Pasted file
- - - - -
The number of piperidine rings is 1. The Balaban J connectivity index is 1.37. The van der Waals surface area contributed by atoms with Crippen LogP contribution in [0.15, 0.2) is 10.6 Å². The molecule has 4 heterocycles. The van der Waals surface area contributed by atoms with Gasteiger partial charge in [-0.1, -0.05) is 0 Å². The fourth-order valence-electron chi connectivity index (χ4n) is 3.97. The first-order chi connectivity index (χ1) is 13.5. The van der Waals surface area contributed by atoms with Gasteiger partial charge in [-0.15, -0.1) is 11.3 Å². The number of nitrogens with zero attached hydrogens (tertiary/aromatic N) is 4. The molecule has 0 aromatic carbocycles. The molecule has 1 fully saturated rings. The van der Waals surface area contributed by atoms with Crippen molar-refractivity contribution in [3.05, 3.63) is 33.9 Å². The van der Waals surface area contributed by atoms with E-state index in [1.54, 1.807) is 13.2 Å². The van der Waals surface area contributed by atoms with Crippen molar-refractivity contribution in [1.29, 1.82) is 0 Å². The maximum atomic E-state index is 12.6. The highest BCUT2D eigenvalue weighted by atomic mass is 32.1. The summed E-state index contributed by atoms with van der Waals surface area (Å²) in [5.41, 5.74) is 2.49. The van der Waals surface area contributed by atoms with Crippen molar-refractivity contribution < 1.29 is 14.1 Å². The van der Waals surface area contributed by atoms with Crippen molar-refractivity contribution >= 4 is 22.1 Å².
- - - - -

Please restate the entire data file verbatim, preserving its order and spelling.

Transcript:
The number of piperidine rings is 1. The Balaban J connectivity index is 1.37. The van der Waals surface area contributed by atoms with Crippen LogP contribution in [0.15, 0.2) is 10.6 Å². The molecule has 4 heterocycles. The van der Waals surface area contributed by atoms with Gasteiger partial charge in [-0.1, -0.05) is 0 Å². The fourth-order valence-electron chi connectivity index (χ4n) is 3.97. The first-order chi connectivity index (χ1) is 13.5. The van der Waals surface area contributed by atoms with Gasteiger partial charge in [-0.15, -0.1) is 11.3 Å². The number of nitrogens with zero attached hydrogens (tertiary/aromatic N) is 4. The molecule has 0 aromatic carbocycles. The molecule has 1 fully saturated rings. The van der Waals surface area contributed by atoms with Crippen molar-refractivity contribution in [3.05, 3.63) is 33.9 Å². The van der Waals surface area contributed by atoms with E-state index in [1.54, 1.807) is 13.2 Å². The van der Waals surface area contributed by atoms with Crippen molar-refractivity contribution in [1.29, 1.82) is 0 Å². The maximum atomic E-state index is 12.6. The highest BCUT2D eigenvalue weighted by atomic mass is 32.1. The summed E-state index contributed by atoms with van der Waals surface area (Å²) in [5.41, 5.74) is 2.49. The van der Waals surface area contributed by atoms with Crippen molar-refractivity contribution < 1.29 is 14.1 Å². The van der Waals surface area contributed by atoms with Crippen molar-refractivity contribution >= 4 is 22.1 Å².